Increasing chances of defaults and ultra-low interest rates are the two major headwinds that would be faced by global banks next year, believes Piyush Gupta, the chief executive of Singapore’s largest bank DBS.
Gupta said that the economic hit of the novel coronavirus pandemic has been cushioned to a great extent by government support around the world, but that support has also “masked the real size” of problems being faced by companies and households. He added that when the support measures are rolled back, such problems will come to fore.
“So I do think we’ll see a pick up in defaults and delinquencies around the world next year,” Gupta said in a television interview.
Anticipating the headwinds of loan losses, DBS – just like many banks globally, have asset aside reserves in the past few months.
The bank said in its third-quarter earnings release last month that about 2.49 billion Singapore dollars (around $1.87 billion) in total allowances have been set aside by DBS between January and September this year. That amount is higher by more than four times of the amount that the bank had set aside in reserves in the same period a year ago.
“Now, whether the quantum of the reserve is adequate is anybody’s guess. I’m quietly confident that we have done enough,” Gupta added.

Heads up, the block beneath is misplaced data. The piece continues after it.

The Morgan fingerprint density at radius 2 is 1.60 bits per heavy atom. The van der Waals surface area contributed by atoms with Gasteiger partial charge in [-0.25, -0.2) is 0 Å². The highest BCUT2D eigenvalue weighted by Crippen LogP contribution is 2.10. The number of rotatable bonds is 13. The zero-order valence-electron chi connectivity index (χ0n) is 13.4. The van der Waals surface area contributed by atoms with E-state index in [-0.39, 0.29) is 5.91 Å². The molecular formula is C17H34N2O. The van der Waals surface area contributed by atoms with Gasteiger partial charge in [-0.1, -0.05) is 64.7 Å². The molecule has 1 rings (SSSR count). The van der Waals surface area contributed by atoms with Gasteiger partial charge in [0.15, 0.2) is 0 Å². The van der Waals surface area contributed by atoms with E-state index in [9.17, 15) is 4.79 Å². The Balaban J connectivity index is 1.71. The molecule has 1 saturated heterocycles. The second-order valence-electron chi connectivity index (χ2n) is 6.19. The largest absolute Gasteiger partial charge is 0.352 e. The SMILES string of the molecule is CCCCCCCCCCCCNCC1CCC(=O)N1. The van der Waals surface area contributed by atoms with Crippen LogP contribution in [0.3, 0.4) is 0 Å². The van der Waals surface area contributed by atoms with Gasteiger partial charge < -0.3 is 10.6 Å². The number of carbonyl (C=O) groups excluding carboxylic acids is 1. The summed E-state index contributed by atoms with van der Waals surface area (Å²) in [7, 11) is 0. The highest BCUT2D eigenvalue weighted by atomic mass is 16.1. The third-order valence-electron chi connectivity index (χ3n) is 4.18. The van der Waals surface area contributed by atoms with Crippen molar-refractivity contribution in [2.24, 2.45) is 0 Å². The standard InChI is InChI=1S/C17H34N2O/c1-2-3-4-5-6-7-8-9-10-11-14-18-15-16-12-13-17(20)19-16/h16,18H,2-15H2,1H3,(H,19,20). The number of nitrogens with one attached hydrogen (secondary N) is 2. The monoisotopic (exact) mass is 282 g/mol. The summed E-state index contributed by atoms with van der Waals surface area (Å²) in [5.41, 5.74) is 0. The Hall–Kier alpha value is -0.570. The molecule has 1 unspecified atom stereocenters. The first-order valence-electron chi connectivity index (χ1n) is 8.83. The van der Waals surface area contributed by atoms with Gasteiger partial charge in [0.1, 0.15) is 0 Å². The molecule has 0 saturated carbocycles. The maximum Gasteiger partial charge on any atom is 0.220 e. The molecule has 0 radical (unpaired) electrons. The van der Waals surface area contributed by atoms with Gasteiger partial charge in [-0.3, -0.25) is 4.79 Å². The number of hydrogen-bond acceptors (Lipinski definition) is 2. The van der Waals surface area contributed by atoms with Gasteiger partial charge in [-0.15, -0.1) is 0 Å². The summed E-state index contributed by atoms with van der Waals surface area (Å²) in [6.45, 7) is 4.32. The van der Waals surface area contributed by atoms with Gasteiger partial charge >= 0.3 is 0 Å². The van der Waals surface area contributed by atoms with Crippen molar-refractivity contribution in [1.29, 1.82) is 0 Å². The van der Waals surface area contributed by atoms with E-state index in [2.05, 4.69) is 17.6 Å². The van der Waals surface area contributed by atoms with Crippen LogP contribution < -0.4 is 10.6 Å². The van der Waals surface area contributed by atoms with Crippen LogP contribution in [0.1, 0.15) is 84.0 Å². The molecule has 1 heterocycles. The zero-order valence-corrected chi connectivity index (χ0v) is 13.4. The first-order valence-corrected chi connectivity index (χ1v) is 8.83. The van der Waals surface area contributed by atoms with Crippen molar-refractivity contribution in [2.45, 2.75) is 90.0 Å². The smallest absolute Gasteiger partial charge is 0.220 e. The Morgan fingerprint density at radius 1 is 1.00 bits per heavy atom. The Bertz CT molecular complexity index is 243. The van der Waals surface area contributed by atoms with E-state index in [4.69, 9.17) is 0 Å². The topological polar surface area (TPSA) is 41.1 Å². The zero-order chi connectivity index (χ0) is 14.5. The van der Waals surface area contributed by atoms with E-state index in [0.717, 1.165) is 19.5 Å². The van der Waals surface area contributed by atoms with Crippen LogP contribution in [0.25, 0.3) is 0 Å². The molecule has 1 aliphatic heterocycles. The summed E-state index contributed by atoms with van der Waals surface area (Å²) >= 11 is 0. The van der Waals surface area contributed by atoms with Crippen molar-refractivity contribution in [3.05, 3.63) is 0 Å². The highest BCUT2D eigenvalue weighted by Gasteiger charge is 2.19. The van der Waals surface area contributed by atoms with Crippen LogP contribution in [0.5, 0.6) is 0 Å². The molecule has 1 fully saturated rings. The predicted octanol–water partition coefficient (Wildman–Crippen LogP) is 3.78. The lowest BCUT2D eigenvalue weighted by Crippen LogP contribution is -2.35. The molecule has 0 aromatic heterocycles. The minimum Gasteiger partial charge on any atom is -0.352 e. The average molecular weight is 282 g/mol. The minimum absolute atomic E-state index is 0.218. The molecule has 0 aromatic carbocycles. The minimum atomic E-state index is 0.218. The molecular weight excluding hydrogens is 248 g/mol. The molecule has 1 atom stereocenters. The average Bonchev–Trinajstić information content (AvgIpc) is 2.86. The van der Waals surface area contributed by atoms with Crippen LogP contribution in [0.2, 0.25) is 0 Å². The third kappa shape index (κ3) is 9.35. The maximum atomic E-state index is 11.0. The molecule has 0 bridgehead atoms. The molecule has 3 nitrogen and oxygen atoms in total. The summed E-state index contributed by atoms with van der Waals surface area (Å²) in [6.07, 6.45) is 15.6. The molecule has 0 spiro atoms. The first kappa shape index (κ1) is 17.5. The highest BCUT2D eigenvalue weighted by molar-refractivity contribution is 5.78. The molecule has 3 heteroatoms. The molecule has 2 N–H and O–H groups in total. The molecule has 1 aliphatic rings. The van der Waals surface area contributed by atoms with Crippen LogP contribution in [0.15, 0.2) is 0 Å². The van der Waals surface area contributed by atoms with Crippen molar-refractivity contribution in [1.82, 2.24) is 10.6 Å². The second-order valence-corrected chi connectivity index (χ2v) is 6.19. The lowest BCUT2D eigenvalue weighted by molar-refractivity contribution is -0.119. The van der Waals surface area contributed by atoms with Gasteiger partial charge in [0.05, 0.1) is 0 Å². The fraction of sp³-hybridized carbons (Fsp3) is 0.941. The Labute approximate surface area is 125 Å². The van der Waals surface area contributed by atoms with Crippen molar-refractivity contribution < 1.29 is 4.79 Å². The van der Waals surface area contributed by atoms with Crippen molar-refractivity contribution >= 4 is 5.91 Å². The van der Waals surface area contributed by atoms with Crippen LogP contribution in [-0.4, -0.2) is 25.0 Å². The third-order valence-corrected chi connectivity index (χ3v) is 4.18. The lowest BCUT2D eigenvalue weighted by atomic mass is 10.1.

The CEO also said that growing their lending margins will also be a continuous struggle for the banks because of the expectations that interest rates globally will remain lower for a longer time. But he added that the risks from lower rates could be offset partially by the growth in economic activity during the third quarter as well as a potential easing of tensions between the United States and China.
Economic activities in the a number of North Asian economies such as China, South Korea and Taiwan have already clawed back to pre-Covid levels, Gupta pointed out.
“So as business activity resumes, that should be helpful,” he said. “I think with the new U.S. administration, if the rhetoric between the U.S. and China cools off a bit, I think that will soothe the nerves of the market and that could be helpful as well.”
Even with the banking landscape being set for a shake-up with the entry of four new digital banks, DBS can still grow its market share in the bank’s home market of Singapore, Gupta said. The bank has been growing revenues at “high single-digit” levels in Singapore, he added.
Gupta described DBS as an “integrated” bank that has presence in almost all of the entire banking value chain which includes payments, remittances, financial planning, corporate financing and investments.
“And therefore, I do think our capacity to continue to excel and grow in this market is very, very real,” he said.
(Adapted from CNBC.com)